Danielle Macdonald,and Siddharth Dhananjay in Patti Cake$ (Fox Searchlight)

This infectious first feature by director Geremy Jasper showcases a lot of newcomers, which makes the whole package a fresh experience. Australian actress Danielle MacDonald stars as Patricia Dombrowski, a plus-sized 20-something who literally cannot stop dreaming of making it as a hip-hop star. (Besides wistfully staring out toward the New York City skyline, she literally floats on air, absorbed by the music playing on her headphones.) If only she had any idea how to make it out of her dead-end, blue-collar New Jersey town.

Patti and her mother, Barb (Bridgett Everett), live with grandmother (Cathy Moriarty, almost unrecognizable), who is in declining health. Nana’s medical bills are piling up, and the family is barely scraping by on Barb’s income as a hairdresser and Patti’s as a dive bar bartender. It’s a desolate existence. Especially since Barb spends her share of the household income on alcohol.

Everett’s turn as Barb is definitely one of the highlights of the film. A woman in her 50s, she was once the lead vocalist in a local hair band that nearly had a record deal. Now she is coasting by on her past reputation as a “piece of A,” spending her nights at the bar where Patti works part-time, performing karaoke and trying to land a man who’ll take care of her and Patti for a little while.

Patti’s dream, to get herself out of squalor, hasn’t quite become a rational plan; it’s still very much in the dream world. Even though she is quite gifted at freestyle rapping, her talent is not put to practice as much as she keeps fantasizing about seeing herself already at the finish line, being introduced to the stage by her favorite rapper, O-Z (Sahr Ngaujah).

The only person who evens know about her dream is her best friend, Jheri (Siddharth Dhananjay). In a spirited performance, Dhananjay’s Jheri works in a pharmacy, but as soon as closing time rolls around, he is out of his smock and donning the hip-hop clothing of his alter-ego, “Jheromeo.” He and Patti, aka “Killa P,” cruise endlessly around in Patti’s car listening to their favorite radio show, hosted by DJ French Tips (played by none other than 1980s–’90s rapper MC Lyte). Together the twosome collaborate on spitting their own rhymes. Patti has obvious skill, but she’s too bashful to break out and perform in front of an audience.

While the film’s focus is on Patti, Jheri is the real hero of the film. He is that special best friend who sees her talent, but he knows that she’s not going to go for it unless someone gives her the nudge she needs. So he gets shows booked, even if they are at strip clubs performing in front of practically no one. He also puts his own money down for a session in a recording studio. Heck, he’s the one who pushes her into her first freestyle battle against the boy she has a crush on, Danny (McCaul Lombardi), where it quickly turns heated, with Danny calling her, among other things, the “White Precious.” Needless to say, the crush is not mutual.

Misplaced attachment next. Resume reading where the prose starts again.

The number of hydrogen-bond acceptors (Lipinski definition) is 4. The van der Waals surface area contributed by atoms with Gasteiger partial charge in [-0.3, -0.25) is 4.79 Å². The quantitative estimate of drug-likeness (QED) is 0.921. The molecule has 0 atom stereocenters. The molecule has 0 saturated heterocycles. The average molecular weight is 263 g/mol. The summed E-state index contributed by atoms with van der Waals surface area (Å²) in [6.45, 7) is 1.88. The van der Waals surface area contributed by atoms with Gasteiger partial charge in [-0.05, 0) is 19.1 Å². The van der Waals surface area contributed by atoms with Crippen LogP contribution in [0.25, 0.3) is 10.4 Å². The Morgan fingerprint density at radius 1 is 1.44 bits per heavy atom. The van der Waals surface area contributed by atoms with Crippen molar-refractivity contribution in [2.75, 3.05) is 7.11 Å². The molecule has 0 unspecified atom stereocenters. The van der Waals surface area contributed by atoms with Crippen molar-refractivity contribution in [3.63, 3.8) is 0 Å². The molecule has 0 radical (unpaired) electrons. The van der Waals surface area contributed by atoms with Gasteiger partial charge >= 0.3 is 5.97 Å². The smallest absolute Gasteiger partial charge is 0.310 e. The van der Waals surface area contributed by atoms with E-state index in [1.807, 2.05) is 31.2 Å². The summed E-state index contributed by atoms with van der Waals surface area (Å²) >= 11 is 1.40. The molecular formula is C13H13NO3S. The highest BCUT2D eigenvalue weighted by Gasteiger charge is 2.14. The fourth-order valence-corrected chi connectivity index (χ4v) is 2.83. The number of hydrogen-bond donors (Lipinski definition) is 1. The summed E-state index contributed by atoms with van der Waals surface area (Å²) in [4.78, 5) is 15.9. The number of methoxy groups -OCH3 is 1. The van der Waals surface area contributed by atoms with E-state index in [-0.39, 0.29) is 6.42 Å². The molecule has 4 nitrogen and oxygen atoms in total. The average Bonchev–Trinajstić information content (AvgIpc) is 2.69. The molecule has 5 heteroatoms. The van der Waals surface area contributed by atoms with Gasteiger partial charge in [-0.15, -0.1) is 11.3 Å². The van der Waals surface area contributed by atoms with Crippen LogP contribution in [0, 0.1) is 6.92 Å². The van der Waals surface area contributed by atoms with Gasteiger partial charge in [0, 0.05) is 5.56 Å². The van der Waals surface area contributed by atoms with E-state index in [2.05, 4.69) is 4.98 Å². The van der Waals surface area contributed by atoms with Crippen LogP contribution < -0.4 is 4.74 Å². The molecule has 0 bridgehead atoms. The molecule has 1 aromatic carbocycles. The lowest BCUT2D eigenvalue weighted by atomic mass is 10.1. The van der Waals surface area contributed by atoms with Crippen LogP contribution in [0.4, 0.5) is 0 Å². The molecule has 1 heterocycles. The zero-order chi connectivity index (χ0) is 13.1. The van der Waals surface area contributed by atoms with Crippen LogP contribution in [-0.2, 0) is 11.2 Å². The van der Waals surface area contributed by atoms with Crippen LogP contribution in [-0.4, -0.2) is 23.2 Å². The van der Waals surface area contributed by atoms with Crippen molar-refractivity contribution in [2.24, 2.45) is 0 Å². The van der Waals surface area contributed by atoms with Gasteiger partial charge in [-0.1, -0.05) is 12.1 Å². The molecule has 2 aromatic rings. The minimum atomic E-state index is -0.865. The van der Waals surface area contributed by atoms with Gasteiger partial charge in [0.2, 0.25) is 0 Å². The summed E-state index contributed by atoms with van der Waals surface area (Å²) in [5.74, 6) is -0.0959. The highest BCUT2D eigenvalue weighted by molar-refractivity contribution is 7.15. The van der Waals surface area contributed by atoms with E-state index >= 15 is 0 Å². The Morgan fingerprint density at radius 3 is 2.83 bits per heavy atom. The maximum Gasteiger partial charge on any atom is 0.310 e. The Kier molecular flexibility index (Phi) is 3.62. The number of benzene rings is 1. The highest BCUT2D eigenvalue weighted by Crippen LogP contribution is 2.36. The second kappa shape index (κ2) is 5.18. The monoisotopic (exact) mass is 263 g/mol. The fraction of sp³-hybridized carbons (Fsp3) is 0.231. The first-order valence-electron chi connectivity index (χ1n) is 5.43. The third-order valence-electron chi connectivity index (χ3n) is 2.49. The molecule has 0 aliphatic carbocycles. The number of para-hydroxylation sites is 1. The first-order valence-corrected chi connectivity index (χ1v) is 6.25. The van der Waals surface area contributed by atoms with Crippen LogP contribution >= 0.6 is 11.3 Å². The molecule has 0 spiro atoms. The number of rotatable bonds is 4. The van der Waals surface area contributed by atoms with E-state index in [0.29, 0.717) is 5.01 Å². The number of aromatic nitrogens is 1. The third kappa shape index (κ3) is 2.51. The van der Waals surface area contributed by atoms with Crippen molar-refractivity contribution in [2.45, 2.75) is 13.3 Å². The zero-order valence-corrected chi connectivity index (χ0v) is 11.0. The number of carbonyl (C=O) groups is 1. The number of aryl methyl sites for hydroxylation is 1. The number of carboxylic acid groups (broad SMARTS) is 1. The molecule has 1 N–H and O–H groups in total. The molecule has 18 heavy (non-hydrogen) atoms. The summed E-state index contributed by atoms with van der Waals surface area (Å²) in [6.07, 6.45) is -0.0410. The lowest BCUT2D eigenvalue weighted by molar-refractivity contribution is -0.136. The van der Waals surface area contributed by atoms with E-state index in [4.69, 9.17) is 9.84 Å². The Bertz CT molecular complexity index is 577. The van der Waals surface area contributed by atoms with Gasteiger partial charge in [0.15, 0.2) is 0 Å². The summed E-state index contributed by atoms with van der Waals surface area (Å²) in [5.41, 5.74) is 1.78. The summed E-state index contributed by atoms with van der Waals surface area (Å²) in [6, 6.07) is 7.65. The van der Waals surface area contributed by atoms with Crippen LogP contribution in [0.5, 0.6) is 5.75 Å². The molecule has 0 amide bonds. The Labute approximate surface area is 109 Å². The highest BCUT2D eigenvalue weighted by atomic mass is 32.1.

After she meets Basterd, an anarchist who performs thrash metal music and who also owns recording equipment, the plot starts to come together musically. Basterd (played creepily by a stoic Mamoudou Athie) lives in a hut in the middle of the woods that also happens to be decorated with skeletons and other serial killer calling cards, where he, Patti, and Jheri come together and form a band. Oh, and don’t forget Nana, who Patti wheels into the hut to add her unique, cigarette-stained vocals to an improvised track.

Of course we’ve seen this kind of thing before in films, like in Hustle & Flow and Straight Outta Compton (except for the music, the setting and plot is straight out of a 1930s Warner Brothers backstage musical). But director/screenwriter/song composer Jasper’s take on the outsider breaking into the recording industry succeeds because of just how far outside Patti and company are. No one, not even Patti’s own mother, wants her to succeed, and that’s the kind of oppression anyone trying to become an artist in an impoverished area has to face.

But probably what makes Patti Cake$ especially delightful is that it maintains a constant level of humor and dares to be unabashedly sentimental, even when there are ample opportunities for Jasper to push the story into much darker territory. There are even moments when it, thankfully, is fearless enough to steer right into cheesy territory, like at the showstopping climax, and still remains credible.

Written and Directed by Geremy Jasper
Released by Fox Searchlight
USA. 109 min. Rated R
With Danielle Macdonald, Bridget Everett, Siddharth Dhananjay, Mamoudou Athie, MC Lyte, and Cathy Moriarty